Tartan Day role makes Sir Billy dance a wee jig

After a blustery end to the week, the sun shone for the 21st New York City Tartan Day Parade on Sixth Avenue yesterday, which was led by none other than the Big Yin himself.
Billy Connolly leads the Tartan Day Parade with his wife, Pamela Stephenson. Picture: Benjamin Chateauvert/PABilly Connolly leads the Tartan Day Parade with his wife, Pamela Stephenson. Picture: Benjamin Chateauvert/PA
Billy Connolly leads the Tartan Day Parade with his wife, Pamela Stephenson. Picture: Benjamin Chateauvert/PA

The day itself has a certain shape by now. It starts with the Kirkin’ o’ the Tartan, billed as a pan-denominational Christian blessing organised by the St Andrew’s Society of NY, followed by the Pipes and Drums on the Fountain Terrace at Bryant Park. This year’s parade was led by Sir Billy Connolly who performed the role of Grand Marshal in front of around 30,000 spectators.

The 76-year-old, who has lived in the US since 2011, accepted the invitation to take part despite announcing in December that he was retiring from touring.

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Speaking ahead of the event, he said: “I’m thrilled to be this year’s Grand Marshal of the New York City Tartan Day Parade.

“I can’t wait to hear all those bagpipes echoing off the skyscrapers and to see Sixth Avenue awash with thousands of swaying kilts. It made me dance a wee jig in my heart. It’s going to be brilliant.”

Connolly was dressed head to toe in the MacLean of Duart tartan – the weathered version – in an outfit created for him by Howie Nicholsby of 21st Century Kilts. Connolly wears the MacLean as this was his mother’s maiden name. Nicholsby said of his Grand Marshal’s costume. “If there was ever to be a King of Scotland, this is what I hope he would wear.”

Previous Grand Marshals include Sir Sean Connery, Alan Cumming, Sam Heughan and Brian Cox, while KT Tunstall became the first woman to lead the parade last year.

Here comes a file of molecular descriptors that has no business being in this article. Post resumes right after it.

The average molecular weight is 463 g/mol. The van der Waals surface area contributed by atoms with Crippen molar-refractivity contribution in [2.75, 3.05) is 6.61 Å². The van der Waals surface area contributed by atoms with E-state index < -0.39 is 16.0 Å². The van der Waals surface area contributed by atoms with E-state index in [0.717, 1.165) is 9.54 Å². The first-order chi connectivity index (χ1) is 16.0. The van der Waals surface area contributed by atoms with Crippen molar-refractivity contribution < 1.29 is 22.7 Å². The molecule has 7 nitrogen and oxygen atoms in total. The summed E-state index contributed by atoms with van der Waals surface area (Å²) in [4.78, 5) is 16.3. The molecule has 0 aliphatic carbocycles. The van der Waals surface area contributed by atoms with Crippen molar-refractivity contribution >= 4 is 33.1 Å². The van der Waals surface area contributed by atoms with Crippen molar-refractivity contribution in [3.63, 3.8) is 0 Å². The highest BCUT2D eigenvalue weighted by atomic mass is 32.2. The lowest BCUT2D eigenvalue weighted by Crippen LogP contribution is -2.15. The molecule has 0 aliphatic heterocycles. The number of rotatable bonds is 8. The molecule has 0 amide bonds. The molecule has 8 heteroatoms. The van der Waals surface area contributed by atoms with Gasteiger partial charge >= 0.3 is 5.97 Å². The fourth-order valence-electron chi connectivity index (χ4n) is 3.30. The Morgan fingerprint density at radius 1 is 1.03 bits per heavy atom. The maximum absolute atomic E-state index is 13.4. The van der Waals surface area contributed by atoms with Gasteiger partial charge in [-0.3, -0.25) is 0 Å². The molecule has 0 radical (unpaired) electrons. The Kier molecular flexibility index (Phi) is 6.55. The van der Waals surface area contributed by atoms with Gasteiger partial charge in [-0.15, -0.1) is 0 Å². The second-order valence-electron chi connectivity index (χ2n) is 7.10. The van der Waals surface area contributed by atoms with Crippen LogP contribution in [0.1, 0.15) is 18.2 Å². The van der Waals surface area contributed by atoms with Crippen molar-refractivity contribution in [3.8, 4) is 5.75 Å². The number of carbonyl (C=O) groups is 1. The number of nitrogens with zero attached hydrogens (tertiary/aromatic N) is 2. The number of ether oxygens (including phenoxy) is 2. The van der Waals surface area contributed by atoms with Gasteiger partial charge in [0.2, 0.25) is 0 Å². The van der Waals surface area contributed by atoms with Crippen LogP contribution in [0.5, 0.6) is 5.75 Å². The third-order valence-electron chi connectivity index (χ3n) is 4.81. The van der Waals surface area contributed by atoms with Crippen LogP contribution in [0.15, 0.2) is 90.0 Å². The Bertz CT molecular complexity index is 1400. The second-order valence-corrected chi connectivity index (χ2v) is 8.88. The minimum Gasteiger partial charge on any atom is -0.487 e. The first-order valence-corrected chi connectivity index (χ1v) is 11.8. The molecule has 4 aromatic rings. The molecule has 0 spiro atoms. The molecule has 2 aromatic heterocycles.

Connolly’s wife, Pamela Stephenson, also had a role to play in the Tartan Day celebrations. She judged the dog competition, including the little known Scottish breed of Dandie Dinmonts before the parade.

Many performers travel from Scotland to be a part of the parade and the assortment of events which lead up to it, and there are Canadian and American pipe bands here too.

Scottish politicians were scarcer than in previous years with only two, Linda Fabiani the Deputy Presiding Officer of The Scottish Parliament and MSP for Orkney, Liam McArthur, making the trip.

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They took their place in the parade, where all you need do is book a place, bring a banner and wave at the spectators. The politicians also held a round of meetings both here and in Toronto before heading home to Scotland.

Others marching represented their families, clans and a few Scottish universities. Scottish music filled the street outside Radio City, as police kept watch over the crowds behind the crush barriers while the NYPD band played in the parade.

The Scotland Shop, known for dressing Scottish rugby legend Doddie Weir in style, set up a pop up shop. Founder Anna White said: “We already have a good customer base out in the US, with about 35 per cent of our business being exported there. So we know we have lots of customers there already and that they love our stuff.”

VisitScotland were in the city to promote tourism in Scotland, holding a series of breakfast and cocktail meetings in a very stylish downtown co-working space to get their message across.

A group of 30 dancers from the Performing Arts Studio Scotland based at Edinburgh College Granton Campus have been performing and holding classes in New York all week and took part in the parade.

On Friday night the pre-parade ceilidh got the weekend off to a fine start at the Altman Building in Chelsea in Lower Manhattan.

The annual Dressed To Kilt fashion show was also held on Friday featuring rugby playing brothers Thom and Max Evans.

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